Fornication’s Early Years
Review of Rome by Robert Hughes
Where do you start with a project like Robert Hughes’s Rome, and more importantly where do you stop? The Roman Empire? The Roman Catholic Church? Latin literature? Italian art? European culture? It’s a massive undertaking and even with 500 pages to work in, you wonder whether Hughes wouldn’t have been better off sticking very firmly to the theme of the city rather than rambling through its various cultural associations, but then the passages about the Roman mastery of concrete are never going to be as pleasurable as reading about the sexual peccadillos and excesses of the Roman emperors.
There is something special about Rome; I’ve enjoyed visiting Athens, but Athens doesn’t have any atmosphere, and it certainly doesn’t have the character that Rome does. In Rome you feel the history, you constantly trip over it, it gets mixed into everyday life in a way I’ve never seen anywhere else. Rome’s got soul. And indeed Italy seems to have more history than it can cope with — it never ceases to amaze me that there are vast sites such as Herculaneum and Hadrian’s villa that haven’t been fully excavated.
Hughes fesses up in his preface to having been educated by the Jesuits. His teachers would be reaching for the cane if they could see this homework. The bad news is that the book is fantastically sloppy. There’s repetition such as Tacitus being quoted on Nero and the early Christians twice, slips such as some of the poetry of the Romanesco poet Belli not being translated and straight cock-ups such the death of Vercingetorix, reported once as beheading and then again as strangulation.
Then there’s this passage: “This proved a costly defeat and ended with the British defeat of Italian forces at El Alamein in 1943. Now the Germans sent the Afrika Corps to North Africa, Germany attacked the Soviet Union and dragged Italy with it.” If a contemporary 15-year-old is a bit hazy on the progress of the Second World War that’s one thing, but Hughes was alive at the time, and dates are eminently checkable.
What Hughes does well is what we know he does well-covering the art. On the art, he’s informative, insightful and entertaining. It’s almost worth getting the book just to read Giorgio De Chirico’s withering vituperation of the Surrealists. And like a good bear-leader, Hughes has an abundance of obiter dicta and one-liners to amuse (the origin of the word “fornication”, according to Hughes is from the arches — fornix — where the prostitutes of Rome used to ply their trade).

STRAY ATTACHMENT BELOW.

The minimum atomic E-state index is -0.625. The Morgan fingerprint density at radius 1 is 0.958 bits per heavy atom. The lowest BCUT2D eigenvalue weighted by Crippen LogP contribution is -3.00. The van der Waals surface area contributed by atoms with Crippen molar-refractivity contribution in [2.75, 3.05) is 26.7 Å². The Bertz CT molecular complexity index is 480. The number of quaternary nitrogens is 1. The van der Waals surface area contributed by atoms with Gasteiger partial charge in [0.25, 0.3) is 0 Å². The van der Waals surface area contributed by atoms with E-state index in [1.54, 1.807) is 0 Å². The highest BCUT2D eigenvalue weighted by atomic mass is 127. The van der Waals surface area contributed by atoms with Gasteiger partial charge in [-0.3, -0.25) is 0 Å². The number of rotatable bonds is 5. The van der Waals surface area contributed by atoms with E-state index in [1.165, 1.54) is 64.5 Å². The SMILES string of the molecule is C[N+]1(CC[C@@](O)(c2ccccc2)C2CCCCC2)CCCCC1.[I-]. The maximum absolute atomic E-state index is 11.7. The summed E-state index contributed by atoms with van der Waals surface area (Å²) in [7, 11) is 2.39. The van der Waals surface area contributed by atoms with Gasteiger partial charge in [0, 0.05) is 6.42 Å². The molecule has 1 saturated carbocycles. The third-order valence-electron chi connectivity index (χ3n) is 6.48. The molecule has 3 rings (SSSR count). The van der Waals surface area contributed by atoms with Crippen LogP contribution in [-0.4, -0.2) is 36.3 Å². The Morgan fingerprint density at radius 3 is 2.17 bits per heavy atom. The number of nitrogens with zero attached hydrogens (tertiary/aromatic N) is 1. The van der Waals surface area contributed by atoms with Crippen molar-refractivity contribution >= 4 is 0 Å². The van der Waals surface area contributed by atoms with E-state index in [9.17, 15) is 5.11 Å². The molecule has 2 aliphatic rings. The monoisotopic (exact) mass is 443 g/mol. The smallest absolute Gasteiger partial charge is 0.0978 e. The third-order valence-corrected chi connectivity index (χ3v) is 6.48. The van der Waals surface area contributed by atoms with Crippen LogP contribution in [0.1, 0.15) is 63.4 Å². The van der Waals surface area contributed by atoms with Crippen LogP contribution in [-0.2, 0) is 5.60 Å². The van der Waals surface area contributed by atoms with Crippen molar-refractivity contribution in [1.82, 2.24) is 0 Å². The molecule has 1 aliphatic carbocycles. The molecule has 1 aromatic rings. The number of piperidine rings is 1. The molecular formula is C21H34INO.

Perhaps there is a revisionist history of Julius Caesar somewhere that I’ve missed, so it’s unsurprising that Hughes goes along with the accepted portrait of Caesar as a charismatic adventurer, when really Caesar should be bracketed with figures such as Eichmann or Mladic, but then he did write rather well (“You can always count on a murderer for a fancy prose style,” as Nabokov suggested). Caesar also demonstrated a Hannibal Lecter-like level of pretension in addressing his last words to Brutus in Greek (according to some sources at least — Hughes is a little sweeping in his classical references).
What’s often overlooked is how often the Romans came close to losing their empire, before sacking Rome became a standard European pastime in the decline so lovingly charted by Gibbon. Hughes gives a good account of the Punic wars and Hannibal and his elephants and the catastrophe for the Romans at Cannae. But again, like Caesar’s reputation it’s all about good PR. Very few writers ever make reference to the battle of Arausio (near modern Orange) when the Romans again lost their entire army in 105 BC and the only reason that Rome was saved was because the Cimbri tribe was too untogether to get down to Rome.
In his epilogue, Hughes highlights the horror of visiting present-day Rome, a city jam-packed with tourists round the clock, every day of the year; but really what he is describing is the horror of living or visiting anywhere that is worth visiting — Rome, London, Cambridge or any city or town that has a marking on the map of world culture. We’ve moved from an era of mass tourism to an era of tsunami tourism. Soon it’ll be much more pleasant to stay at home and read the book (or watch the Blu-Ray).